Average car insurance rate increases for at-fault drivers after a hit-and-run in Florida are significantly higher than the national average. The rate increase for being at fault for a hit-and-run is nearly double the rise caused by being at fault for standard auto accidents. This difference in premium increases highlights how much riskier drivers are viewed as when they commit hit-and-run accidents.
Eight things to do after a hit-and-run in Florida
There are still some steps that can be taken by drivers who are the victim of a hit-and-run following the accident.
1. Move your vehicle to a safe place at the scene of the accident.
Stay as close to the accident scene as possible, but if your vehicle is drivable, move it out of the flow of traffic.
2. Make sure everyone is okay.
Check on all passengers. Look for injuries and call paramedics as needed.
3. Call the police.
A police report will provide backup for any insurance claims that need to be filed, so it’s a good idea to call the police right away and wait at the scene until they arrive. Try to alter as little as possible at the scene and be ready to give them a statement about the accident.
4. Write down any details you remember.
While everything’s fresh, make notes on anything you remember about the other driver or vehicle, such as the make and model or the direction they traveled when they left the scene.
5. Check the scene.
It’s possible that the collision caused something to break off the other person’s vehicle. Look for any pieces on the ground that could help the police identify the hit-and-run driver. It’s a good idea not to touch or move anything; instead, direct the police to anything found.
6. Talk to eyewitnesses.
If anyone saw the hit-and-run, ask them to stay at the scene and provide details to the police. If they can’t or won’t stay, ask politely for their contact information so law enforcement — and potentially your insurance company — can reach out as needed.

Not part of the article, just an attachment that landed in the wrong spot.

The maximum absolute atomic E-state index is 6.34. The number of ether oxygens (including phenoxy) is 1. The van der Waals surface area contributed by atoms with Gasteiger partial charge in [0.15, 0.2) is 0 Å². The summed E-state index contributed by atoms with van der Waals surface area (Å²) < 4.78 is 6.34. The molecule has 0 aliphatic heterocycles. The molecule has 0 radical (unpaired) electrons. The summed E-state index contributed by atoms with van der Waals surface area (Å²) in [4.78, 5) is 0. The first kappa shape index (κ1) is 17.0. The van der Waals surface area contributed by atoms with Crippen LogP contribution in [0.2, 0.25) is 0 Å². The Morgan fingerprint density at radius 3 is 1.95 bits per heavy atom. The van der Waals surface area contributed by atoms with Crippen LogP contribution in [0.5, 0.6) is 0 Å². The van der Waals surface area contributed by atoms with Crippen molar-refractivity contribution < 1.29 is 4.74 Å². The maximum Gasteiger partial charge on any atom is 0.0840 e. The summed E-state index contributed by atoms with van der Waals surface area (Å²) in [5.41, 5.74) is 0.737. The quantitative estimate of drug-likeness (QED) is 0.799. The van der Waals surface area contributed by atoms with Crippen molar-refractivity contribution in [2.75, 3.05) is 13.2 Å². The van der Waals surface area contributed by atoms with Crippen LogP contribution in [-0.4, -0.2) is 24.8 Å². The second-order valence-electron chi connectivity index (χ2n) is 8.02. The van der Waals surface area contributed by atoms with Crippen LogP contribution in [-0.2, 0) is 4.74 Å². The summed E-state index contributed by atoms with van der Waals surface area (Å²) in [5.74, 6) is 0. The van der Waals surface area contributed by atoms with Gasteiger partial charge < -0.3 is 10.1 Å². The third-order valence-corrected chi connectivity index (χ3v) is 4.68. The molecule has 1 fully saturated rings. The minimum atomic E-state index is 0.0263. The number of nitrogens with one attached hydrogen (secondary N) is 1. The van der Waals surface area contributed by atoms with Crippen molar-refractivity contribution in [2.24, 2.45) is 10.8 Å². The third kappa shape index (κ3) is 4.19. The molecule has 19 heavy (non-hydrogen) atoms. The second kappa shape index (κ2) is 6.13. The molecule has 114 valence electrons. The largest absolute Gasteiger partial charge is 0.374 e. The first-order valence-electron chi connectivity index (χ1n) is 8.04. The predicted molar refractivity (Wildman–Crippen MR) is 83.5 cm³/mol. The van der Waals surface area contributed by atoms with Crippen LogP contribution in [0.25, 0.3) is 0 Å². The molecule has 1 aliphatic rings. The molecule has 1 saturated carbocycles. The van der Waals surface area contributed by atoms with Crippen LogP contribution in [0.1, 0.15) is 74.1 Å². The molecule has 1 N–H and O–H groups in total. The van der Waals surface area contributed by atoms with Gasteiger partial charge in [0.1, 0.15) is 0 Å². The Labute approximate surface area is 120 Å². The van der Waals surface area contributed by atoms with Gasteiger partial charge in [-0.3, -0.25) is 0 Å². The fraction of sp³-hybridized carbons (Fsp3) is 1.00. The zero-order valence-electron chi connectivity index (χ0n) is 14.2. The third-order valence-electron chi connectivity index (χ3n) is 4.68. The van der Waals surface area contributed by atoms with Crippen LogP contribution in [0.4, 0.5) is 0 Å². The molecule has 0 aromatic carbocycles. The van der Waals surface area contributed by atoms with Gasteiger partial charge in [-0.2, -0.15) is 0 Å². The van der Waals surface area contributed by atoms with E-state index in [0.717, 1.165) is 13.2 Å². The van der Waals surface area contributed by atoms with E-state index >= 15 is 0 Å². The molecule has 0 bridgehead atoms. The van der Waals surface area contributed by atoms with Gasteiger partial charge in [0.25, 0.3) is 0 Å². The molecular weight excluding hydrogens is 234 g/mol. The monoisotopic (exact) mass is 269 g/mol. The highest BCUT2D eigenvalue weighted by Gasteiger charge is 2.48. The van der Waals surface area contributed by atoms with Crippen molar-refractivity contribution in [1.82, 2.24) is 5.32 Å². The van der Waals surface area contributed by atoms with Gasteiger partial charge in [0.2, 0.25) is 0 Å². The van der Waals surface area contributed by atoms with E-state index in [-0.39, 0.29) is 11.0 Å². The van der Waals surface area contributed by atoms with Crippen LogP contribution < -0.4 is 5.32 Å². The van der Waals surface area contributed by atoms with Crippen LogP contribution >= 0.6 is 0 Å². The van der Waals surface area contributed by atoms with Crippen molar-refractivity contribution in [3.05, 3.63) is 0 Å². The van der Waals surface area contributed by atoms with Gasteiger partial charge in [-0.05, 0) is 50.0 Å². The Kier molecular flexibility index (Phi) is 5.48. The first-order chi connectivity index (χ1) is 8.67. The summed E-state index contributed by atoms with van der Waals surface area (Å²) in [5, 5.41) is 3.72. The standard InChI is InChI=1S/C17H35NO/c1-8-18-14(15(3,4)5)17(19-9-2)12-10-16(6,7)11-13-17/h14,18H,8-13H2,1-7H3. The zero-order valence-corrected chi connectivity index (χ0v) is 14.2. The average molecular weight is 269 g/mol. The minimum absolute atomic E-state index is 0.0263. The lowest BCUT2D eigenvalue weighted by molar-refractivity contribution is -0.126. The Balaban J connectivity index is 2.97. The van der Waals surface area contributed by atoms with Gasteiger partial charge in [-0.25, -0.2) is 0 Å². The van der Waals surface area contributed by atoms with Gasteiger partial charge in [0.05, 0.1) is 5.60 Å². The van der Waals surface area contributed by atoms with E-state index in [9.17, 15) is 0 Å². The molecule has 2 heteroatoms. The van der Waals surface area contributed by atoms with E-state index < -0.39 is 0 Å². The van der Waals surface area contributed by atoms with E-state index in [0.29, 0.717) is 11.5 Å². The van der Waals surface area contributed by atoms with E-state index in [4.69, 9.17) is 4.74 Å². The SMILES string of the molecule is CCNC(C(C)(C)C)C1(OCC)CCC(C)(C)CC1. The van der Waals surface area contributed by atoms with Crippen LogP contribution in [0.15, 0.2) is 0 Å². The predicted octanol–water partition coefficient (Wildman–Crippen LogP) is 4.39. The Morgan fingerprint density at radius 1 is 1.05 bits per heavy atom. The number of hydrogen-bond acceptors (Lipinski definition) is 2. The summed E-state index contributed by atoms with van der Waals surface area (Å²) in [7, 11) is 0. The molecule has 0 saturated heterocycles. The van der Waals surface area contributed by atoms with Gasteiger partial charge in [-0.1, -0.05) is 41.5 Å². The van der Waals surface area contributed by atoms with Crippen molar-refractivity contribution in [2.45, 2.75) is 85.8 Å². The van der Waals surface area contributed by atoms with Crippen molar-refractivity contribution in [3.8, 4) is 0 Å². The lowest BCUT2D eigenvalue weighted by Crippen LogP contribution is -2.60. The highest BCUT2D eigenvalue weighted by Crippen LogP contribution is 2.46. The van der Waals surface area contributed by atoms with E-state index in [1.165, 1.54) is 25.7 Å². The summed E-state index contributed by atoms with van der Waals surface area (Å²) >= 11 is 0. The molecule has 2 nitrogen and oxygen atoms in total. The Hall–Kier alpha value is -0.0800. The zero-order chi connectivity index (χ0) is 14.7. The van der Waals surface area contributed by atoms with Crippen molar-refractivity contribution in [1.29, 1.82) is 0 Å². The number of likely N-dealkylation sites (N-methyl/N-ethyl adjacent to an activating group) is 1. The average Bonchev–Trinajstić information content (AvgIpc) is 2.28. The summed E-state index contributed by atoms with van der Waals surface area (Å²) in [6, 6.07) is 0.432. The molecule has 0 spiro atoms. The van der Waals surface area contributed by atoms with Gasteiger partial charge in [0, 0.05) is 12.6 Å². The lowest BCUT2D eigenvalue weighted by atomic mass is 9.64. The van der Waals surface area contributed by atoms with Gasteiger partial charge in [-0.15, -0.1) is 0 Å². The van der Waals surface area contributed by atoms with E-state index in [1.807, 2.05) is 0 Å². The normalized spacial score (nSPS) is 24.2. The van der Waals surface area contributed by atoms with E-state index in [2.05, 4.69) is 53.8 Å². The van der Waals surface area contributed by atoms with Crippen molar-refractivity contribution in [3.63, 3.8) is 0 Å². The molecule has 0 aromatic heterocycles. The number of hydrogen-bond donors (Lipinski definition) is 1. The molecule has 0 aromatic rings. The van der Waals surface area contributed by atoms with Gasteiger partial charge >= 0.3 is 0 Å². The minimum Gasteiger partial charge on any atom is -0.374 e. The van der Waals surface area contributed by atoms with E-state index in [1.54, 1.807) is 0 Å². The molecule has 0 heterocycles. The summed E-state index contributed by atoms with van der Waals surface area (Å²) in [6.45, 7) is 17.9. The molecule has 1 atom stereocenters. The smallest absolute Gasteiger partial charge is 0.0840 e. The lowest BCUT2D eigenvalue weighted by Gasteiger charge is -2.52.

7. Take pictures.
Snap pictures of any damage to your vehicle or surrounding property. Doing this can provide concrete evidence for your insurance company and the police when the fault of the accident is investigated. Capturing as much detail as possible about the scene of the incident can smooth the claims process later on.
8. Contact your insurance provider.
Get on the phone with your insurance agent and ask them what information they’ll need to file your claim.
Will insurance cover a hit-and-run?
Normally, if another driver causes an accident, their property damage liability (PDL) — which Florida law requires for all drivers — will help cover the cost of repairing or replacing your vehicle. But if the other driver isn’t found, there are some other coverage options.
Specifically, these three types of auto insurance coverage can help after a hit-and-run in Florida.
- Personal injury protection (PIP): Like property damage, this is another type of coverage that Florida law requires for all drivers. In Florida, PIP provides $10,000 of medical coverage to help pay for any medical bills incurred no matter who is at fault in the accident, including hit-and-runs.